Like many gays and lesbians I know, I dread going home for the holidays. Being not just the only lesbian at the annual gathering, I am also, usually, the only liberal. That means, inevitably, at some point during the day, my FOX News-viewing relatives will bat my life around like the football on the front lawn after the Thanksgiving turkey has been eaten. My “lifestyle” will be held up, scrutinized, questioned, and ultimately, condemned.
Happy holidays, right?
Well, this year, Maggie Gallagher over at the National Organization for Marriage has a great idea: instead of victimizing your gay or liberal family members, the anti-gay, conservative members of the family can be the victims this year!
1. State your position briefly.
2. Refute the charge of bigotry.
3. A call to tolerance. (Repeat as necessary… “or until they bring in the pie.”)
That “position” is that marriage is between a man and woman for the purposes of procreation. (Okay, I give her credit for not recommending a good old-fashioned Bible proof text debate.) After stating that emphatically (though, you’re not trying to start a fight or anything), insist that even though you show “stubborn and complete intolerance” of any other belief, you are not a “bigot” and then, after you’ve dropped all those bombs, insist on “tolerance” of all beliefs—though anything against their belief will certainly not be tolerated.
Then, if a fight breaks out, it’s you, anti-gay person, who are the victim. After all, you simply stated your belief and that touchy gay person just blew up! Heavens! We weren’t expecting that, but you know it’s the gay people are the real bigots after all.
Maggie and her clan just don’t seem to get it that to the ears of gay and lesbian people who have been discriminated against in housing, employment, marriage, the pulpit and the pew, asking for “tolerance” is a bit like asking a snake to tolerate the club that he’s being beaten with. I have absolutely no problem with someone believing that marriage equality is wrong—as long as they don’t then take that belief and beat me over the head with it or use that belief to write laws that enshrine my place as a second-class citizen in a country where I work and pay taxes and should be entitled to the same rights as everyone else.
There can be no true tolerance until the guy with the club can be convinced to drop his weapon; to realize that no matter how scared he is of the snake, it is the snake that is the victim, and not the one doing the beating.
Those who take Maggie’s advice and drop the bomb at the holiday table are not likely to have their minds changed by mere words. Believe me, I have family members like this and even though I have tried to live my life to prove that I am just as boring as any heterosexual, they remain unconvinced—certain that I am the bigot who won’t “tolerate” their intolerance of me. For those family members, ignoring them is often the best thing to do. Leave the room when they start in on you. (I told my therapist I thought this was rude, but she reminded me that if I told a family member that I didn’t want to have this conversation and they persisted, it was really the obnoxious family member who was rude and I had every right to walk away after that.)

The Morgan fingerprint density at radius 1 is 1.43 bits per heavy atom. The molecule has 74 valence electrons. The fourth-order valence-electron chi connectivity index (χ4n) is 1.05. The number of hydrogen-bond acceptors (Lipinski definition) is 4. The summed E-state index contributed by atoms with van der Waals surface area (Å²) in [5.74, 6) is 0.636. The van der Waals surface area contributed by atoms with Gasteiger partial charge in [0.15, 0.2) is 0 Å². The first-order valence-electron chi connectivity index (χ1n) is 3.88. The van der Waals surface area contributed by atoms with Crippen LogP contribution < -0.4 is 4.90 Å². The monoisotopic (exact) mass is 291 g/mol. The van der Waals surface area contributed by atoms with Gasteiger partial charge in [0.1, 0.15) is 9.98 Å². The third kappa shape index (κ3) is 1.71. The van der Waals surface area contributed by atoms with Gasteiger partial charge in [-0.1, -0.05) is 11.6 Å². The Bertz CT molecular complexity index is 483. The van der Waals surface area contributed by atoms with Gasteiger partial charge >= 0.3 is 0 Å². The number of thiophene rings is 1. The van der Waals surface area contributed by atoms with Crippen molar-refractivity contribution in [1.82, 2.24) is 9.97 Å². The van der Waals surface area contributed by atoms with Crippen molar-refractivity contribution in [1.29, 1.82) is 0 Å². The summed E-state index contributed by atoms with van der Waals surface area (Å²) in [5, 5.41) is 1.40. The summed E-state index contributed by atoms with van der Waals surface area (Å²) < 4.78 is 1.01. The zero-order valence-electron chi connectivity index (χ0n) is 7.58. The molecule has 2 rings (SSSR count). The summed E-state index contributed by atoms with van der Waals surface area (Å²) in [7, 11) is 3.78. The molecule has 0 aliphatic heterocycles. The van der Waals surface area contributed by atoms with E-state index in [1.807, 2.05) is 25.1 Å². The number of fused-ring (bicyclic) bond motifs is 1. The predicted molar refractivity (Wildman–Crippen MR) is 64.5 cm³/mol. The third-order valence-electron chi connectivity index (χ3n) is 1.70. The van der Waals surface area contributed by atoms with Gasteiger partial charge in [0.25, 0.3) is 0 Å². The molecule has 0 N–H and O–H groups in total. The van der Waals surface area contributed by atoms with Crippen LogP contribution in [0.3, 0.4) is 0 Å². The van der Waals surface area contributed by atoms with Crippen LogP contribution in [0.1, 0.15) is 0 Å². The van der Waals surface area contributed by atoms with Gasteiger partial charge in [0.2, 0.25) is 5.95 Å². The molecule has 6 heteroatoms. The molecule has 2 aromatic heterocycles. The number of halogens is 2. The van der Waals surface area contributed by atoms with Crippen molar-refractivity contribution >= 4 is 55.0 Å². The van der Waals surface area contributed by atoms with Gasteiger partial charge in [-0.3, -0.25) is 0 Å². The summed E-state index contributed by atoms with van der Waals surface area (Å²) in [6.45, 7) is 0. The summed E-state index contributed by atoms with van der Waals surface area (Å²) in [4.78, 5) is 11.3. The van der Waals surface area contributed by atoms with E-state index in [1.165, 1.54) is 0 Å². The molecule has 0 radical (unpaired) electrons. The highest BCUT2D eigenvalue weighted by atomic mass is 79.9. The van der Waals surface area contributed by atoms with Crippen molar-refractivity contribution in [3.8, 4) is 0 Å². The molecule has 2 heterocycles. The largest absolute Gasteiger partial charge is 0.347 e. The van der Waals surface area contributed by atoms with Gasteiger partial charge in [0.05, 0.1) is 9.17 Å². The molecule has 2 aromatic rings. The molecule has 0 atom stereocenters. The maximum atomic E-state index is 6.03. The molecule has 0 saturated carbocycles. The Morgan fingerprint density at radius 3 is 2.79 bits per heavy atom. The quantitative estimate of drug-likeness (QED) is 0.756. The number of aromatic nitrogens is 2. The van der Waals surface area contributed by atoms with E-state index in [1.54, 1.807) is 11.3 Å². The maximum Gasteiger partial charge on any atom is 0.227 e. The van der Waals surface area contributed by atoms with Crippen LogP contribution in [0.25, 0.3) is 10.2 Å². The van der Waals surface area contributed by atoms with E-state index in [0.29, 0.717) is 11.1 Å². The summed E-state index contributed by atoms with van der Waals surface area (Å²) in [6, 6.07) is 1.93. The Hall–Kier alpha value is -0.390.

Perhaps the best thing to do this holiday season—if you simply cannot avoid the family gathering—is arm yourself with two pieces of information.
First, insist that your family members read this amazing article from a judge in Minnesota who married “a dying Minneapolis man to his partner of 38 years.” Minnesota is facing a vote on an amendment to ban marriage equality. Judge Lloyd Zimmerman tells a touching story about these two men and argues strongly in favor of marriage equality by outlining just how horrifying the “gay lifestyle” really can be:
Our neighbors who can’t legally marry take out the garbage, mow the lawn, shovel the snow, coach hockey, burn the turkey. They’ll help you sell your home, check your x-ray, serve your coffee at the local cafe, and remember your name (and whether you like cream and one sugar).
They teach your kids, get you out of jail if you need a lawyer, help you survive cancer or a heart attack, and provide your hospice care—whispering loving things in your ear and helping you cross the divide.
Most of us just want someone to hug us when we’re happy or sad, to inhale life’s problems, to hold our hand when we get that unexpected diagnosis and to answer “yes” to a question embedded in our soul: “Do you promise to love and care for each other, in good times and bad, in sickness and health, for better or worse, for as long as you both shall live?”
Some of us are lucky enough to have found the partner who loves us enough to say, “I will.”
If the cries of “liberal judge” become too loud, then use your second piece of information and simply show them this video. It’s an Australian ad in support of marriage equality. If they aren’t tearing up by the end, then do as my therapist suggests, and walk away. They have no interest in putting down their club.